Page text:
by Zeena Garnett
Many of you may be scratching your head, wondering what exactly it means to talk “White.” Those of us who have grown up in the black community know exactly what this means. We live in a society where ignorance is in, success is measured by the gold in ones grill and intelligence is dumbed down immensely.
Those of us who do not conform to this mentality are often unfairly criticized or even ostracized. We are referred to as uppity for choosing a different path, for leaving the hood in search of better opportunities, for speaking or not speaking a certain way or for not following the latest trends. Our “blackness” is questioned as is there is an actual guide to being black.
Sadly, we do not fit in with our own, nor do we feel comfortable around our Caucasian peers. There is always this insatiable desire to prove ourselves. On one hand, we must prove that we have not sold out for chasing after the American dream. On the other hand, we strive to prove that we are not the stereotypical black person so wrongfully portrayed in the media. How can one find this balance while still remaining true to one’s identity?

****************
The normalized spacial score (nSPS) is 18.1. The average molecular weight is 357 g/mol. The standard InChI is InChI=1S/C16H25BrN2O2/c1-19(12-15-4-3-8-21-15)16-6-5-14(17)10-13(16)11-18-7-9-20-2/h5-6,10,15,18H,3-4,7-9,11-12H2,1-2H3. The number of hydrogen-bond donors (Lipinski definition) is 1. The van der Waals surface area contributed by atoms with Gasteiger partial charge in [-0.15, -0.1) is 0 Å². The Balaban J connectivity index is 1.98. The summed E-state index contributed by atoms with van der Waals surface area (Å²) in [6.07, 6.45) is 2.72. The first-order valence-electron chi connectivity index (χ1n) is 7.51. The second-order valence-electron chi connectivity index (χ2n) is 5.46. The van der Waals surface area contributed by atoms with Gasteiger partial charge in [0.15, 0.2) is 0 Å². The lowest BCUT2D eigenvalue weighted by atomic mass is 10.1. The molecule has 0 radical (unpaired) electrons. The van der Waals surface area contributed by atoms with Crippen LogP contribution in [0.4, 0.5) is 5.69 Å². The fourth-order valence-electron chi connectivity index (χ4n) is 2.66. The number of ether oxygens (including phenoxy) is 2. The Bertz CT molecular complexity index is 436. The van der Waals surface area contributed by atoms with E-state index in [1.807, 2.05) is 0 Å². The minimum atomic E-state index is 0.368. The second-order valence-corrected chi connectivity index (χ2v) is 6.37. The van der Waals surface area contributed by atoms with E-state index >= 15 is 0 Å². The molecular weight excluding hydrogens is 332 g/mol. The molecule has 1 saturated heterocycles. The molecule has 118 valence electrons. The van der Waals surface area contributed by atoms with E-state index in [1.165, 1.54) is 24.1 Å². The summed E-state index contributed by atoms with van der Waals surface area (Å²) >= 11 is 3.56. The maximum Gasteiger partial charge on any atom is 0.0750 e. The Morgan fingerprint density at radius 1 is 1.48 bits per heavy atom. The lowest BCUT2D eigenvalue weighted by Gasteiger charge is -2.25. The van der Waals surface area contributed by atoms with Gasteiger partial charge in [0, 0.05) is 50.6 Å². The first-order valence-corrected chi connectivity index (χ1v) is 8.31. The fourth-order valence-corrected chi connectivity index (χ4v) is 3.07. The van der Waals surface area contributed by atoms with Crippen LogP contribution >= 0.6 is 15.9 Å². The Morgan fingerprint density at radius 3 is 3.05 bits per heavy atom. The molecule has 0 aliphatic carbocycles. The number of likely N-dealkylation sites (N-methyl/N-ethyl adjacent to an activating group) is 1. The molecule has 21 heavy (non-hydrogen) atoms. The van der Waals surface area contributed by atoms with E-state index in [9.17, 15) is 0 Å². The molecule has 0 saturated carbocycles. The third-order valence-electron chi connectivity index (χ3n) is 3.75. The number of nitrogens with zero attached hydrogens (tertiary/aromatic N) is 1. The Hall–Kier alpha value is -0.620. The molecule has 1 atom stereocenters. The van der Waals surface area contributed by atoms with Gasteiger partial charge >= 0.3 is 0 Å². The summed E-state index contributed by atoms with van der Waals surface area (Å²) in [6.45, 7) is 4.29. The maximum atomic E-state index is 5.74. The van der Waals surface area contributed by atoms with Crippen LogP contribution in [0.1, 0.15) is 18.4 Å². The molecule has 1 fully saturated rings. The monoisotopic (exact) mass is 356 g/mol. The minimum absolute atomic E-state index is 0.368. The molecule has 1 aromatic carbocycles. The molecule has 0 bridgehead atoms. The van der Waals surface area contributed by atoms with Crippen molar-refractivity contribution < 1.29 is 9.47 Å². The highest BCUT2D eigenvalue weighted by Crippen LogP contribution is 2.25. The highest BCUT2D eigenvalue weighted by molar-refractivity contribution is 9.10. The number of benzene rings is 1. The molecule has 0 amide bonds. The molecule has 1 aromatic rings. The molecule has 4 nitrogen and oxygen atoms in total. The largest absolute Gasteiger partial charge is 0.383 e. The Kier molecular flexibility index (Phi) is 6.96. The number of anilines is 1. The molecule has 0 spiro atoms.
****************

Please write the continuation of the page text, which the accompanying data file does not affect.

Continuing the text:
‘Talking “White,” ’ by Maria James-Thiaw, is a collection of poems that not only address race, but others such as religion, politics, love, in a style that is all her own. The author gives you a sneak peek into her world and her innermost thoughts. She says the things that most of us want to say but can’t.
It pays homage to yesterday’s generations that have paved the way for us. It also cries out to today’s seemingly lost generation in pieces such as, “The Had Generation.”
“Eyes wide, I watch minstrels
and wonder where we went wrong,
these black faces,
full of zip dandy dreams,
spit ignorance from their lips like watermelon seeds:
“The word nigga don’t bother me.”
James-Thiaw has a flow that is so lucid which is easily identifiable in pieces such as, The Post-Black Manifesto. It literally rolls from your lips.
“…it’s spit from full lips,
Slips from pen tips;
It will live in your mouth tomorrow.”
This book is a thought provoking work of art. I would encourage others to read this, whether poetry and non-poetry enthusiasts, history junkies or anyone with a general appreciation for literature. There will certainly be pieces that you yourself have experienced or someone you know. If you have never experienced side ways stares when you walk into a room, have never experienced discrimination you will be able to empathize with countless others who have and who continue the fight.
Talking “White” by Maria James-Thiaw
Post Dada Press $10.95, 70 pages